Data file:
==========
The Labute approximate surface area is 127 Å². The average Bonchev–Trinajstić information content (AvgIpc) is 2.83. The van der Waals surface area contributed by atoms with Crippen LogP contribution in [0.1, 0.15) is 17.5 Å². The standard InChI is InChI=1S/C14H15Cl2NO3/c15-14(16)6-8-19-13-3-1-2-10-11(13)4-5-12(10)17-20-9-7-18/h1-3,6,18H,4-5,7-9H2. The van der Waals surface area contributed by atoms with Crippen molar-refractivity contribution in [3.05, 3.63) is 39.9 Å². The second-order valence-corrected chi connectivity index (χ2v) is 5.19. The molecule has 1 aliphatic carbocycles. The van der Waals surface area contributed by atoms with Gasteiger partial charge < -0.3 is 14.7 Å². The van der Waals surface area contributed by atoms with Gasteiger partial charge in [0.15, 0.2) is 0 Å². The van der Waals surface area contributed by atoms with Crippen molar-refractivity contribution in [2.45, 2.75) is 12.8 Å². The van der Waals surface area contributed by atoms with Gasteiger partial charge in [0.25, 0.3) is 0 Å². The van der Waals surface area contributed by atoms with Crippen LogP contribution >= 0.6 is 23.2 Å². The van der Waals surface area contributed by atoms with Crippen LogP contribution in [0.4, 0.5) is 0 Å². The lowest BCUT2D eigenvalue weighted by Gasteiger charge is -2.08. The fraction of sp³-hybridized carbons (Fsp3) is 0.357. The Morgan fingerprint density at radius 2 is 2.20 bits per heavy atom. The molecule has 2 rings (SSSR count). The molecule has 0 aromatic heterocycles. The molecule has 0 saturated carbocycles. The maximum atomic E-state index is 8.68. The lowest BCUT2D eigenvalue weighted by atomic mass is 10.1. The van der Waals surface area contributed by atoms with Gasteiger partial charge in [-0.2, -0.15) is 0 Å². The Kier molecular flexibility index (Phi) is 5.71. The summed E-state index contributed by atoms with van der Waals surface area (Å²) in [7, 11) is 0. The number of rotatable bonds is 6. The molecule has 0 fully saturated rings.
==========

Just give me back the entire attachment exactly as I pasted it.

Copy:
The Labute approximate surface area is 127 Å². The average Bonchev–Trinajstić information content (AvgIpc) is 2.83. The van der Waals surface area contributed by atoms with Crippen LogP contribution in [0.1, 0.15) is 17.5 Å². The standard InChI is InChI=1S/C14H15Cl2NO3/c15-14(16)6-8-19-13-3-1-2-10-11(13)4-5-12(10)17-20-9-7-18/h1-3,6,18H,4-5,7-9H2. The van der Waals surface area contributed by atoms with Crippen molar-refractivity contribution in [3.05, 3.63) is 39.9 Å². The second-order valence-corrected chi connectivity index (χ2v) is 5.19. The molecule has 1 aliphatic carbocycles. The van der Waals surface area contributed by atoms with Gasteiger partial charge < -0.3 is 14.7 Å². The van der Waals surface area contributed by atoms with Gasteiger partial charge in [0.15, 0.2) is 0 Å². The van der Waals surface area contributed by atoms with Crippen molar-refractivity contribution in [2.45, 2.75) is 12.8 Å². The van der Waals surface area contributed by atoms with Gasteiger partial charge in [0.25, 0.3) is 0 Å². The van der Waals surface area contributed by atoms with Crippen LogP contribution >= 0.6 is 23.2 Å². The van der Waals surface area contributed by atoms with Crippen LogP contribution in [0.4, 0.5) is 0 Å². The lowest BCUT2D eigenvalue weighted by Gasteiger charge is -2.08. The fraction of sp³-hybridized carbons (Fsp3) is 0.357. The Morgan fingerprint density at radius 2 is 2.20 bits per heavy atom. The molecule has 2 rings (SSSR count). The molecule has 0 aromatic heterocycles. The molecule has 0 saturated carbocycles. The maximum atomic E-state index is 8.68. The lowest BCUT2D eigenvalue weighted by atomic mass is 10.1. The van der Waals surface area contributed by atoms with Gasteiger partial charge in [-0.2, -0.15) is 0 Å². The Kier molecular flexibility index (Phi) is 5.71. The summed E-state index contributed by atoms with van der Waals surface area (Å²) in [7, 11) is 0. The number of rotatable bonds is 6. The molecule has 0 fully saturated rings.